Outstanding First Class quality of clear Medal standard, demonstrating independent thought throughout, a flair for the subject, comprehensive knowledge of the subject area and a level of achievement similar to that expected by first rate academic journals. This mark reflects an exceptional achievement with a high degree of initiative and self-reliance, considerable student input into the direction of the study, and critical evaluation of the established work in the area.
Very high standard of work similar to above but overall performance is borderline for award of a Medal. Lower level of performance in certain categories or areas of study above.
In order to qualify for the award of a University medal, it is necessary but not sufficient for a candidate to achieve a SCIWAM of 80 or greater and an Honours mark of 90 or greater. Faculty has agreed that more than one medal may be awarded in the subject of an Honours course. The relevant Senate Resolution reads: ‘A candidate with an outstanding performance in the subject of an Honours course shall, if deemed of sufficient merit by the Faculty, receive a bronze medal’. Recommendations to award a medal to a student who satisfies these requirements must be accompanied by a brief statement outlining the basis for the claim that the student’s performance is outstanding. This should include: (i) a written statement summarizing the evidence of outstanding performance during the Honours course (e.g. prizes, ranking of course and thesis marks) and of consistently meritorious performance throughout all undergraduate years; (ii) an academic transcript summarizing the student’s undergraduate performance; (iii) any other relevant information that would help inform the examining committee.
Students with an Honours mark of 90 or greater and a SCIWAM of 77 to 79 inclusive may be considered for the award of a university medal only if it can be demonstrated that their WAM was affected by sickness, misadventure, unusual workload or choice of units of study.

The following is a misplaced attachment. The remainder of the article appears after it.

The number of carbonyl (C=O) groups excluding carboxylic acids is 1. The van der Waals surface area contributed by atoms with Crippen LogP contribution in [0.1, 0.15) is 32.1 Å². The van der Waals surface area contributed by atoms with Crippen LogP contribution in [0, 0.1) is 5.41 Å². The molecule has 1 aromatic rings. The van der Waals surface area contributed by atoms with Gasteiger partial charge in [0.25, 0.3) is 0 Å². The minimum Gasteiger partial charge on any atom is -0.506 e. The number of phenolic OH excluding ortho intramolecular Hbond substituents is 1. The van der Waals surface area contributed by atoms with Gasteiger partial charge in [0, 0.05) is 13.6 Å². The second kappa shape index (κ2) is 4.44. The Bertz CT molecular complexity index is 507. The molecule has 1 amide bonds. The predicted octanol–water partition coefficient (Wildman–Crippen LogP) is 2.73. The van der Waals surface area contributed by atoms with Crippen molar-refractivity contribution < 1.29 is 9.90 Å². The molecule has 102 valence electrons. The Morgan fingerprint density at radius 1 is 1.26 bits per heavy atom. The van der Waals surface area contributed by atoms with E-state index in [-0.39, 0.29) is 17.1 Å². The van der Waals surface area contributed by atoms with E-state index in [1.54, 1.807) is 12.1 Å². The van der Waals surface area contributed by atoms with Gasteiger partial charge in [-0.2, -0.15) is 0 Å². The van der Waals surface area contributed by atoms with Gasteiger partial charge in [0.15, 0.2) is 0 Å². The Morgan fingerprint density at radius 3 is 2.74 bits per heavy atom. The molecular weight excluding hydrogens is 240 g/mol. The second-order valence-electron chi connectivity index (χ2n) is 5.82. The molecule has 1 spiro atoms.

Clear First Class quality, showing a command of the field both broad and deep, with the presentation of some novel insights. Student will have shown a solid foundation of conceptual thought and a breadth of factual knowledge of the discipline, clear familiarity with and ability to use central methodology and experimental practices of the discipline, and clear evidence of some independence of thought in the subject area. Some student input into the direction of the study or development of techniques, and critical discussion of the outcomes.
Second class Honours, first division – student will have shown a command of the theory and practice of the discipline. They will have demonstrated their ability to conduct work at an independent level and complete tasks in a timely manner, and have an adequate understanding of the background factual basis of the subject. Student shows some initiative but is more reliant on other people for ideas and techniques and project is dependent on supervisor’s suggestions. Student is dedicated to work and capable of undertaking a higher degree.
Second class Honours, second division – student is proficient in the theory and practice of their discipline but has not developed complete independence of thought, practical mastery or clarity of presentation. Student shows adequate but limited understanding of the topic and has largely followed the direction of the supervisor.
Third class Honours – performance indicates that the student has successfully completed the work, but at a standard barely meeting Honours criteria. The student’s understanding of the topic is extremely limited and they have shown little or no independence of thought or performance.
Dr Matthew Todd
Honours and Graduate Diploma Coordinator
School of Chemistry
The University of Sydney NSW 2006
Phone: (02) 9351 2180